During a real alien attack, most of us would have no clue what the hell was going on. And judging from both trailers, J.J. Abrams' Cloverfield will bend over backwards to simulate that state of confusion. The first trailer, especially, has a hand-held camera swooping and jostling as if the camera holder is running for his/her life. The picture jumps from image to image without any coherence. It's bold and intriguing. But if the whole movie's like that, it'll just be the latest in a long line of crappy science fiction with Parkinsons camerawork.
The worst recent offender, of course, was Transformers, which made no visual sense whatsoever during its half-hour climax, thanks to a jello-handed camera and lots of jump-cuts. But the trend is out of control, says Cinematical:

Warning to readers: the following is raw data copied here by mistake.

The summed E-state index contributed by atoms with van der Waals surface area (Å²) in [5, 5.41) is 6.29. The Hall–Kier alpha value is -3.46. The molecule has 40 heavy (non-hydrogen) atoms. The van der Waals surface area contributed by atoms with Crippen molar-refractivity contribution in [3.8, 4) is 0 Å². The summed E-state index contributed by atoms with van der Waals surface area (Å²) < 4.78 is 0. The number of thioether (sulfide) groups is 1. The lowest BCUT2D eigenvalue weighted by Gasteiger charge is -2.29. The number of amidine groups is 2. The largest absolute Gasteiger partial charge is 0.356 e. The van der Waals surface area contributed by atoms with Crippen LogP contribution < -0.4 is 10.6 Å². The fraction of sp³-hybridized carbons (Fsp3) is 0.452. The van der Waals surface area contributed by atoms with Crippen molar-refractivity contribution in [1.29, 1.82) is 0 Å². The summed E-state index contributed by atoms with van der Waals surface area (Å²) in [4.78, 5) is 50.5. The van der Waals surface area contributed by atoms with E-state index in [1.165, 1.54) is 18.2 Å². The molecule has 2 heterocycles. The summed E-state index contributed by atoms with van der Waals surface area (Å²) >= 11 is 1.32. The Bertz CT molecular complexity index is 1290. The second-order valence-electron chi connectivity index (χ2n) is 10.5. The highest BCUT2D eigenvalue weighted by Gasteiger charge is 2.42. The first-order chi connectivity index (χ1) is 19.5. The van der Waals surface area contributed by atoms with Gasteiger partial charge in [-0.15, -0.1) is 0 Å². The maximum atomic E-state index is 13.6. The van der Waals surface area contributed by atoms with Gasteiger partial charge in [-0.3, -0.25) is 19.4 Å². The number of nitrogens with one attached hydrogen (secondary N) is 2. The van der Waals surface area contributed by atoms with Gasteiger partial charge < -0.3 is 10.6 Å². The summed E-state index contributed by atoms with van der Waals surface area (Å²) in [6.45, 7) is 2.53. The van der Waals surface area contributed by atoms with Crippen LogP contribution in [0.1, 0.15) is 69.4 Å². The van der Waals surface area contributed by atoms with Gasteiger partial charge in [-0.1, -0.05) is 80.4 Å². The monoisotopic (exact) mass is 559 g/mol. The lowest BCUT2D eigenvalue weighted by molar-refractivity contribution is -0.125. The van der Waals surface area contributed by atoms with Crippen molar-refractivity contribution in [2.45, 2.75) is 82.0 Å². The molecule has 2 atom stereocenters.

Most of today's "action" directors, I suspect, very simply don't understand action, so they use the shaky-cam as a way to hide their ineptitude. The lack of action and choreography is covered up in the sludge of fast film and fast editing.
It feels like a cheat, when you're selling a spectacle, to sell prestidigitation instead. And it feels like the opposite of good science fiction, which is all about illuminating the world, not making it more confusing on purpose. Image by Greefus Groinks.
Jeffrey M. Anderson's 400 Screens, 400 Blows - Shaking News [Cinematical]